|dc.description.abstract||Youth in contemporary Anglo-Saxon democracies are less engaged in politics than their adult counterparts. To explain why, this study adopts a generational approach to modelling youth’s engagement in politics. Contemporary youth are characterised by progressive individualist values of democratisation and individualism that respond to the instability and uncertainty of late modernity. Linear regressions are used on datasets extracted from the World Values Survey for four study countries – Australia, the USA, Britain and New Zealand. The results show that the conventional civic engagement model no longer explains why contemporary youth are statistically less engaged in politics than adults. The index of progressive individualism developed in this study, however, does diminish the impact of age in determining variation in political engagement. Although further research is needed to confirm progressive individualism is a generational characteristic of contemporary youth, this study advocates for increased flexibility in the practice of politics to reflect the lived experience of young citizens in late modernity.||en_AU|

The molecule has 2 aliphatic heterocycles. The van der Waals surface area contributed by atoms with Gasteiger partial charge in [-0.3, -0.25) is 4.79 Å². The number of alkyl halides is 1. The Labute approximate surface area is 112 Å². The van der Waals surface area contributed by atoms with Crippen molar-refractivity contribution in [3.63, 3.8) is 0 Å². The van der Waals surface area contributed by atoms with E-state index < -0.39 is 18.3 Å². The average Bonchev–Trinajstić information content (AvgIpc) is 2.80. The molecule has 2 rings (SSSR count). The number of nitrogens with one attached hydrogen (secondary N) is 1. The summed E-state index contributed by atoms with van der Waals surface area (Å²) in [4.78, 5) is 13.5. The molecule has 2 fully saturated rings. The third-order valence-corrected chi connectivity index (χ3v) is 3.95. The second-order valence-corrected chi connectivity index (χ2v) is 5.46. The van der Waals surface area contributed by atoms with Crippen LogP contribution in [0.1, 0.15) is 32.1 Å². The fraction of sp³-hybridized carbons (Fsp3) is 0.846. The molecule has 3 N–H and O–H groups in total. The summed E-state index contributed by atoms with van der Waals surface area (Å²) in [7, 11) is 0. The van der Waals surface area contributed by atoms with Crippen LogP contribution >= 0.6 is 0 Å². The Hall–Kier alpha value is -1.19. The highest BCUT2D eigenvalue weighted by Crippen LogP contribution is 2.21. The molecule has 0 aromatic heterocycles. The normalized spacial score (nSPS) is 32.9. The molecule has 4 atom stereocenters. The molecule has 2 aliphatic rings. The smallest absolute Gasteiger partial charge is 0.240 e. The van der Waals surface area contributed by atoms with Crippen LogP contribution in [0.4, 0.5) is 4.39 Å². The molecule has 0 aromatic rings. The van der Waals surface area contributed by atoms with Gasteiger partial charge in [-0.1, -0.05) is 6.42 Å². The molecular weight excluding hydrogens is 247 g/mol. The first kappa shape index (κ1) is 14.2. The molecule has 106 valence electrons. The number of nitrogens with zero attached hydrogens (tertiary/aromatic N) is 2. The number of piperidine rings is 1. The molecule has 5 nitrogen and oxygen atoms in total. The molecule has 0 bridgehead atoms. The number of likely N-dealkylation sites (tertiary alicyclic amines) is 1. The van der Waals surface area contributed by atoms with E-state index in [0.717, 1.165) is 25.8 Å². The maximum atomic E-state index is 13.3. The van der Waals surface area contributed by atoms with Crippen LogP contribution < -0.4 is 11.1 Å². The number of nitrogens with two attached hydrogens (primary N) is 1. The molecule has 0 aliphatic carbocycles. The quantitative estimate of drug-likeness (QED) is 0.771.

|dc.rights||The author retains copyright of this thesis||en|
|dc.title||A Generational Approach to Modelling Youth’s Engagement in Politics||en_AU|
|dc.contributor.department||Department of Sociology and Social Policy||en_AU|
|Appears in Collections:||Honours Theses|
Honours Theses - Sociology and Social Policy
|Suchowerska.pdf||882.24 kB||Adobe PDF|
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